One family member found employment but the pay was not enough to support the entire family. Things weren’t going as planned and then tragedy struck. The high level of pollution was causing a serious and chronic illness for one Smith family member. The living situation had to be reevaluated.

The Smiths were suffering from poverty, disease and feelings of home sickness and still hanging on to hope that this country was going to be a better destination for their faith. That was until the Smiths came to realize that many Muslims here were not religious by any means, and that religious Muslims were looked at with suspicion. In terms of seeking religious betterment throughhijrah, they were not fulfilled.

The Smiths returned to their country of origin.

Better Luck for The Cleavers

However, The Cleavers faired significantly better in the Muslim country they chose.

As new Muslims feeling unwelcome in their country of origin, The Cleavers made the intention to migrate to a Muslim majority country. They researched countries, read statistics and constitutions. As they narrowed down their countries they would pick from, they read ex-pats from their home countries accounts of life in the countries they chose to emigrate to.

Once the list of hijrah destinations was narrowed down to a few, the job search began. The Cleavers applied to jobs in their fields and found that their skills were in demand. Many job offers came in, the most secure position was chosen and the family was making living arrangements and packing their bags.

Upon arrival in their new country, The Cleavers were fairly pleased with the living arrangements, the new job, and the community in which they entered. They felt freer to practice their religion and found many devout Muslims there who were practicing as well. However, they didn’t expect to feel so isolated being away from family and friends. They didn’t know anyone nor had they made any contacts before moving to this African Muslim country.

The Cleavers spent many months feeling isolated and home sick. They had not planned for this, but were willing to make their best efforts to feel more at home in their new country. They decided to be proactive and get involved with their sons’ school and at their neighborhood mosque. While they still missed family and friends back home, they adjusted to life there, knowing that they could always go home for a visit.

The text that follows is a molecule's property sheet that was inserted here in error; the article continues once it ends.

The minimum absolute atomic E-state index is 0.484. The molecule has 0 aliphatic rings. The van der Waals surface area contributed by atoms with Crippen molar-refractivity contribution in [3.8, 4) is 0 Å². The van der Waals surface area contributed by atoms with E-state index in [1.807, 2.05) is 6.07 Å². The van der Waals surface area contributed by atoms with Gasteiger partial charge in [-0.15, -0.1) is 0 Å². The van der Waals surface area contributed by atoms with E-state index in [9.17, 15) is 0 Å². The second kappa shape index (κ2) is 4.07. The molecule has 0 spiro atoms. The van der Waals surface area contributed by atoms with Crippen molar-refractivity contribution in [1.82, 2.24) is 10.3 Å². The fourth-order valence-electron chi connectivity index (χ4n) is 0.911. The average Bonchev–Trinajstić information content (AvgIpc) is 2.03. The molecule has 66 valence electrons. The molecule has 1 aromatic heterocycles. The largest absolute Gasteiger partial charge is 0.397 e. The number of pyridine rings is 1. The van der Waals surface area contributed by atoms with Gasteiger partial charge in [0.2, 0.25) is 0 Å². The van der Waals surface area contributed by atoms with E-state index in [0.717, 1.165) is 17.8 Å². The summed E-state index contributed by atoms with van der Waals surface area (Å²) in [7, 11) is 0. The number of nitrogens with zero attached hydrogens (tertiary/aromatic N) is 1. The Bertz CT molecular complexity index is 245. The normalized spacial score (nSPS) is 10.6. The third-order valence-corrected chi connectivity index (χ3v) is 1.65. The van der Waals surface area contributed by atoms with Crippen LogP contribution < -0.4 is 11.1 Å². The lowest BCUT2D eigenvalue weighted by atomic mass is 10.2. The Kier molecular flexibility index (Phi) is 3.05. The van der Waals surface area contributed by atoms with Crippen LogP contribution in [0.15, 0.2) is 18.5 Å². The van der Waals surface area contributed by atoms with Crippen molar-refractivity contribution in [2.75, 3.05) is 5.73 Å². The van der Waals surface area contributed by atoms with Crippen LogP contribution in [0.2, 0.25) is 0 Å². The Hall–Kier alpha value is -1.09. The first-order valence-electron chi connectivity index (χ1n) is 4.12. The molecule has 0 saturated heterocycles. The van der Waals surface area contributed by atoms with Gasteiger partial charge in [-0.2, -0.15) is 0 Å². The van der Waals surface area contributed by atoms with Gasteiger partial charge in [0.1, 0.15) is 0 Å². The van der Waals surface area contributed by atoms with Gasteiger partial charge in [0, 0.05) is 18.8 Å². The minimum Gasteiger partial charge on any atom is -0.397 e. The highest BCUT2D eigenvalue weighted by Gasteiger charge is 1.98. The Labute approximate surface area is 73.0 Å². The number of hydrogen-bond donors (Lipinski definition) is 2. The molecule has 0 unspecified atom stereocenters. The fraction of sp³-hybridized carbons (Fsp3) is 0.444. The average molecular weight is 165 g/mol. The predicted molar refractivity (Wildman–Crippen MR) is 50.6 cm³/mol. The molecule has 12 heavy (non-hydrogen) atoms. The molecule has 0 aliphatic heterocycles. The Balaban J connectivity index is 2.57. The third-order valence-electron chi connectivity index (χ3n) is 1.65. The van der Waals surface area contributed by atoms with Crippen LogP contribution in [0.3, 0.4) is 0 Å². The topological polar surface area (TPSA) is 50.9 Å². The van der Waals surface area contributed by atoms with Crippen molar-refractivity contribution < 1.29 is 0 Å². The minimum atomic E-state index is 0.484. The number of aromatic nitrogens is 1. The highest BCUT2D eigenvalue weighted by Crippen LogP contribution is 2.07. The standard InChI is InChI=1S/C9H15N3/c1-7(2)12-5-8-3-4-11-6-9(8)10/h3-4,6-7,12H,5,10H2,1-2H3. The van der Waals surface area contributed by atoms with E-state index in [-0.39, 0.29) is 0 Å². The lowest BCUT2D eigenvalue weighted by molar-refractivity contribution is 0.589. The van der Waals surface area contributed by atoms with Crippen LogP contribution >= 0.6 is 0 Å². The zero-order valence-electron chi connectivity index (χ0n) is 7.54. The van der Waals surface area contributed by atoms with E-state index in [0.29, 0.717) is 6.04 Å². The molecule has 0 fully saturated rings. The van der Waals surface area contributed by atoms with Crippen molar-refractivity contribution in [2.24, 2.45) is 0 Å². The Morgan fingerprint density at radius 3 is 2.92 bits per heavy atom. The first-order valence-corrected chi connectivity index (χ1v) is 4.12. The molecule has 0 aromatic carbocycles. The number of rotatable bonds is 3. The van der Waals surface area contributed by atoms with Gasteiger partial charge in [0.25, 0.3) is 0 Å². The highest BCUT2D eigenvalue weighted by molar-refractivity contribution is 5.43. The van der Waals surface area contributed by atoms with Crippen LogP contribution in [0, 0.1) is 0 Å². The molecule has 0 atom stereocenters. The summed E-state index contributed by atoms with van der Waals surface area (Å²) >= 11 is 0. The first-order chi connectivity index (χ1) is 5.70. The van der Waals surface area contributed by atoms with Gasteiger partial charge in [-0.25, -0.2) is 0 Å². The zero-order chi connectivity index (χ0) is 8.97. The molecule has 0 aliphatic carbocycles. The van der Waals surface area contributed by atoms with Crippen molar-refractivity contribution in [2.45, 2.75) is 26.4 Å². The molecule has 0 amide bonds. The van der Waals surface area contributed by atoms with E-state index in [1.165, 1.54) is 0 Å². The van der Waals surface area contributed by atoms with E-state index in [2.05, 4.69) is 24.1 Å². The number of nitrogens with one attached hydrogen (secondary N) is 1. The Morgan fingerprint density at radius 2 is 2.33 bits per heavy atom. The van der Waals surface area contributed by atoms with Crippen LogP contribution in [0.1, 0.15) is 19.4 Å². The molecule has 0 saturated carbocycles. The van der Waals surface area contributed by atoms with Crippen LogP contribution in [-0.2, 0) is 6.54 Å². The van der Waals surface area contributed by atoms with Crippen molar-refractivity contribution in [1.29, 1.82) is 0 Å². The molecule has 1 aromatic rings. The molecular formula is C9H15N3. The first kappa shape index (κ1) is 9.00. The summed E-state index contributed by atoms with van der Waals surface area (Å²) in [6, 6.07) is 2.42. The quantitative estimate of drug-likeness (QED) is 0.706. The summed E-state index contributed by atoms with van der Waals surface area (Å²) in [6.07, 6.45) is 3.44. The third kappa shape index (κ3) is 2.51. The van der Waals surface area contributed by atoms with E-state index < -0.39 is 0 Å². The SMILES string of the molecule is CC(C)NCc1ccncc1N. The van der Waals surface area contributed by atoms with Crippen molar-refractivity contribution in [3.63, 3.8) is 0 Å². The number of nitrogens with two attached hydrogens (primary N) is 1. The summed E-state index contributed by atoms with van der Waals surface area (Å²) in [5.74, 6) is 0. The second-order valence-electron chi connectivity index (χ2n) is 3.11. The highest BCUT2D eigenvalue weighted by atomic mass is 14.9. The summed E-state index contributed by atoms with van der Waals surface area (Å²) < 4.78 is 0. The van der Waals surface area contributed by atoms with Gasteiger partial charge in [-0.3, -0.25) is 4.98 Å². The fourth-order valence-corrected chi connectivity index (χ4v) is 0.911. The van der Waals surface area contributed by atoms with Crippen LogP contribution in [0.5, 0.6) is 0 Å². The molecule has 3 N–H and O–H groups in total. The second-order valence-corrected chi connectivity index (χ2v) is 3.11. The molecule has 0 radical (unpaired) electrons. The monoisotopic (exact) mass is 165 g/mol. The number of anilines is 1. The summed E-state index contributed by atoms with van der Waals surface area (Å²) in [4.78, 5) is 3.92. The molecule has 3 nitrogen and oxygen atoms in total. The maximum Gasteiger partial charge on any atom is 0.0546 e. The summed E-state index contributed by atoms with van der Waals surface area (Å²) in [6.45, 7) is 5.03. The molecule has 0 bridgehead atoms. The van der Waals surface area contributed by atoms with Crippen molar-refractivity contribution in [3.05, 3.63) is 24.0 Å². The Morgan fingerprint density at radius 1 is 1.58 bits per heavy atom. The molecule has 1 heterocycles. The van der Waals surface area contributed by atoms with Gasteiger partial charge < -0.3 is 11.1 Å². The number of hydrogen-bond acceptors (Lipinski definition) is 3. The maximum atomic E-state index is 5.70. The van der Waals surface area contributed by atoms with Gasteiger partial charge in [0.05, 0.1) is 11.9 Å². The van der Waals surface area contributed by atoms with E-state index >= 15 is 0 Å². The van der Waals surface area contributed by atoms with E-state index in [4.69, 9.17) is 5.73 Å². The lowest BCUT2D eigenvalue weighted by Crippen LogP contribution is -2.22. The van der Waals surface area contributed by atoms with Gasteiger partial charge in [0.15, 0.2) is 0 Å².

The Cleavers continue to live comfortably in their hijrah destination.

Anything can happen when planning to make hijrah, no matter how much you plan and prepare. Allah is the best of planners and may have another path for you. But if you do decide to make hijrah, it is important to be realistic, make the proper preparations and know people in your planned country of immigration.

These preparations will make the transition go smoothly and increase the chances of success God Willing.

About Theresa Corbin
Theresa Corbin is the author of The Islamic, Adult Coloring Book and co-author of The New Muslim’s Field Guide. Corbin is a French-creole American and Muslimah who converted in 2001. She holds a BA in English Lit and is a writer, editor, and graphic artist who focuses on themes of conversion to Islam, Islamophobia, women's issues, and bridging gaps between peoples of different faiths and cultures. She is a regular contributor for and Al Jumuah magazine. Her work has also been featured on CNN and Washington Post, among other publications. Visit her blog, islamwich, where she discusses the intersection of culture and religion.